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I am multiplexing video and audio streams. Video stream comes from generated image data. The audio stream comes from aac file. Some audio files are longer than total video time I set so my strategy to stop audio stream muxer when its time becomes larger than the total video time(the last one I control by number encoded video frames).

I won't put here the whole setup code, but it is similar to muxing.c example from the latest FFMPEG repo. The only difference is that I use audio stream from file,as I said, not from synthetically generated encoded frame. I am pretty sure the issue is in my wrong sync during muxer loop.Here is what I do:

void AudioSetup(const char* audioInFileName)
{
    AVOutputFormat* outputF = mOutputFormatContext->oformat;
    auto audioCodecId = outputF->audio_codec;

    if (audioCodecId == AV_CODEC_ID_NONE) {
        return false;
    }

    audio_codec = avcodec_find_encoder(audioCodecId);

    avformat_open_input(&mInputAudioFormatContext,
    audioInFileName, 0, 0);
    avformat_find_stream_info(mInputAudioFormatContext, 0);

    av_dump_format(mInputAudioFormatContext, 0, audioInFileName, 0);


    for (size_t i = 0; i < mInputAudioFormatContext->nb_streams; i++) {
        if (mInputAudioFormatContext->streams[i]->codecpar->codec_type == AVMEDIA_TYPE_AUDIO) {
            inAudioStream = mInputAudioFormatContext->streams[i];

            AVCodecParameters *in_codecpar = inAudioStream->codecpar;
            mAudioOutStream.st = avformat_new_stream(mOutputFormatContext, NULL);
            mAudioOutStream.st->id = mOutputFormatContext->nb_streams - 1;
            AVCodecContext* c = avcodec_alloc_context3(audio_codec);
            mAudioOutStream.enc = c;
            c->sample_fmt = audio_codec->sample_fmts[0];
            avcodec_parameters_to_context(c, inAudioStream->codecpar);
            //copyparams from input to autput audio stream:
            avcodec_parameters_copy(mAudioOutStream.st->codecpar, inAudioStream->codecpar);

            mAudioOutStream.st->time_base.num = 1;
            mAudioOutStream.st->time_base.den = c->sample_rate;

            c->time_base = mAudioOutStream.st->time_base;

            if (mOutputFormatContext->oformat->flags & AVFMT_GLOBALHEADER) {
                c->flags |= CODEC_FLAG_GLOBAL_HEADER;
            }
            break;
        }
    }
}

void Encode()
{
    int cc = av_compare_ts(mVideoOutStream.next_pts, mVideoOutStream.enc->time_base,
    mAudioOutStream.next_pts, mAudioOutStream.enc->time_base);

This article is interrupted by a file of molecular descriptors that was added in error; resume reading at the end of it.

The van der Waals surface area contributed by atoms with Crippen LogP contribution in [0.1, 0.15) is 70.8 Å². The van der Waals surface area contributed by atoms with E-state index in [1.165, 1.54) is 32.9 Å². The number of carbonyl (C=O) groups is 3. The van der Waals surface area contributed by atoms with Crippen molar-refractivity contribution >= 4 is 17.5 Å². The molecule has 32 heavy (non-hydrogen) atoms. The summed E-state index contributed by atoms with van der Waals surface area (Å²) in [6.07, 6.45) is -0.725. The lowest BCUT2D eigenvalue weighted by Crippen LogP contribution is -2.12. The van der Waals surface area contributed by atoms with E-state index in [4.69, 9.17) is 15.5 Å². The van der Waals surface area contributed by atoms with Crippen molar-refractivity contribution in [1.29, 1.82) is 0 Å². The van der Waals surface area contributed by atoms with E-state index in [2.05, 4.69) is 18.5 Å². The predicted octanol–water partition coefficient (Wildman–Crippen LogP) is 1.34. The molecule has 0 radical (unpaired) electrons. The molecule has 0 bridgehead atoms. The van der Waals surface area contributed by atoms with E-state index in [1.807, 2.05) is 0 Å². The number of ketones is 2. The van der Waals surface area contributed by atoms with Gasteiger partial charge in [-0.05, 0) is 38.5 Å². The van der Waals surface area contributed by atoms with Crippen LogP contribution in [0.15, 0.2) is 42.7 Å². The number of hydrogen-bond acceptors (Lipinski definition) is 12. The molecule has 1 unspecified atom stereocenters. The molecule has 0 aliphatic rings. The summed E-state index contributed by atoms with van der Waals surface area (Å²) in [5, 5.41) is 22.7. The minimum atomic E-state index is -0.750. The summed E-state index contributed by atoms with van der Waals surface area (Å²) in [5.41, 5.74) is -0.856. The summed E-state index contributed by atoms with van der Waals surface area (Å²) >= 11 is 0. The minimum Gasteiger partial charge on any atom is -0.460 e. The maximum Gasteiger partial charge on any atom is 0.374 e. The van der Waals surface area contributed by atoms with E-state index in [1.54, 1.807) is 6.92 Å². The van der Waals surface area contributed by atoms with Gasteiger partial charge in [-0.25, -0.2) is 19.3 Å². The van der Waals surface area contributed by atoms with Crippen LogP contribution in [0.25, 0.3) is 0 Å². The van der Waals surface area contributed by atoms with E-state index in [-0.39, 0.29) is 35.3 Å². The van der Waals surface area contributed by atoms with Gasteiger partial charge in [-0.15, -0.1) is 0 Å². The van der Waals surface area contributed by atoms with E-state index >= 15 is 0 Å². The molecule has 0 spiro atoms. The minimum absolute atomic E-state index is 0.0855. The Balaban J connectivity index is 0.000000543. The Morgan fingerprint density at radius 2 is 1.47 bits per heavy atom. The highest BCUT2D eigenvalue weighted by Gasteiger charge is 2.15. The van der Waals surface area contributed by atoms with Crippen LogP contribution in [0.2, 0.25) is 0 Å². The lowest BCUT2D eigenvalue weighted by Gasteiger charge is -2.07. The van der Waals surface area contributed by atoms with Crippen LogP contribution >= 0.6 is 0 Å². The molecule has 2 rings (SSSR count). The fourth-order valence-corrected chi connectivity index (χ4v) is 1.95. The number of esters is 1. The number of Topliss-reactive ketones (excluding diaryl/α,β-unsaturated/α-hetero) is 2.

if (mAudioOutStream.st == NULL || cc <= 0) {
        uint8_t* data = GetYUVFrame();//returns ready video YUV frame to work with
        int ret = 0;
        AVPacket pkt = { 0 };
        av_init_packet(&pkt);
        pkt.size = packet->dataSize;
        pkt.data = data;
        const int64_t duration = av_rescale_q(1, mVideoOutStream.enc->time_base, mVideoOutStream.st->time_base);

        pkt.duration = duration;
        pkt.pts = mVideoOutStream.next_pts;
        pkt.dts = mVideoOutStream.next_pts;
        mVideoOutStream.next_pts += duration;

        pkt.stream_index = mVideoOutStream.st->index;
        ret = av_interleaved_write_frame(mOutputFormatContext, &pkt);
    } else
    if(audio_time <  video_time) {
        //5 -  duration of video in seconds
        AVRational r = {  60, 1 };

        auto cmp= av_compare_ts(mAudioOutStream.next_pts, mAudioOutStream.enc->time_base, 5, r);
        if (cmp >= 0) {
            mAudioOutStream.next_pts = (int64_t)std::numeric_limits<int64_t>::max();
            return true; //don't mux audio anymore
        }

        AVPacket a_pkt = { 0 };
        av_init_packet(&a_pkt);

        int ret = 0;
        ret = av_read_frame(mInputAudioFormatContext, &a_pkt);
        //if audio file is shorter than stop muxing when at the end of the file
        if (ret == AVERROR_EOF) {
            mAudioOutStream.next_pts = (int64_t)std::numeric_limits<int64_t>::max(); 
            return true;
        }
        a_pkt.stream_index = mAudioOutStream.st->index;

        av_packet_rescale_ts(&a_pkt, inAudioStream->time_base, mAudioOutStream.st->time_base);
        mAudioOutStream.next_pts += a_pkt.pts;

        ret = av_interleaved_write_frame(mOutputFormatContext, &a_pkt);
    }
}

Now, the video part is flawless. But if the audio track is longer than video duration, I am getting total video length longer by around 5% - 20%, and it is clear that audio is contributing to that as video frames are finished exactly where there're supposed to be.

The closest 'hack' I came with is this part:

AVRational r = {  60 ,1 };
auto cmp= av_compare_ts(mAudioOutStream.next_pts, mAudioOutStream.enc->time_base, 5, r);
if (cmp >= 0) {
    mAudioOutStream.next_pts = (int64_t)std::numeric_limits<int64_t>::max();
    return true;
} 

Here I was trying to compare next_pts of the audio stream with the total time set for video file,which is 5 seconds. By setting r = {60,1} I am converting those seconds by the time_base of the audio stream. At least that's what I believe I am doing. With this hack, I am getting very small deviation from the correct movie length when using standard AAC files,that's sample rate of 44100,stereo. But if I test with more problematic samples,like AAC sample rate 16000,mono - then the video file adds almost a whole second to its size. I will appreciate if someone can point out what I am doing wrong here.

Important note: I don't set duration on for any of the contexts. I control the termination of the muxing session, which is based on video frames count.The audio input stream has duration, of course, but it doesn't help me as video duration is what defines the movie length.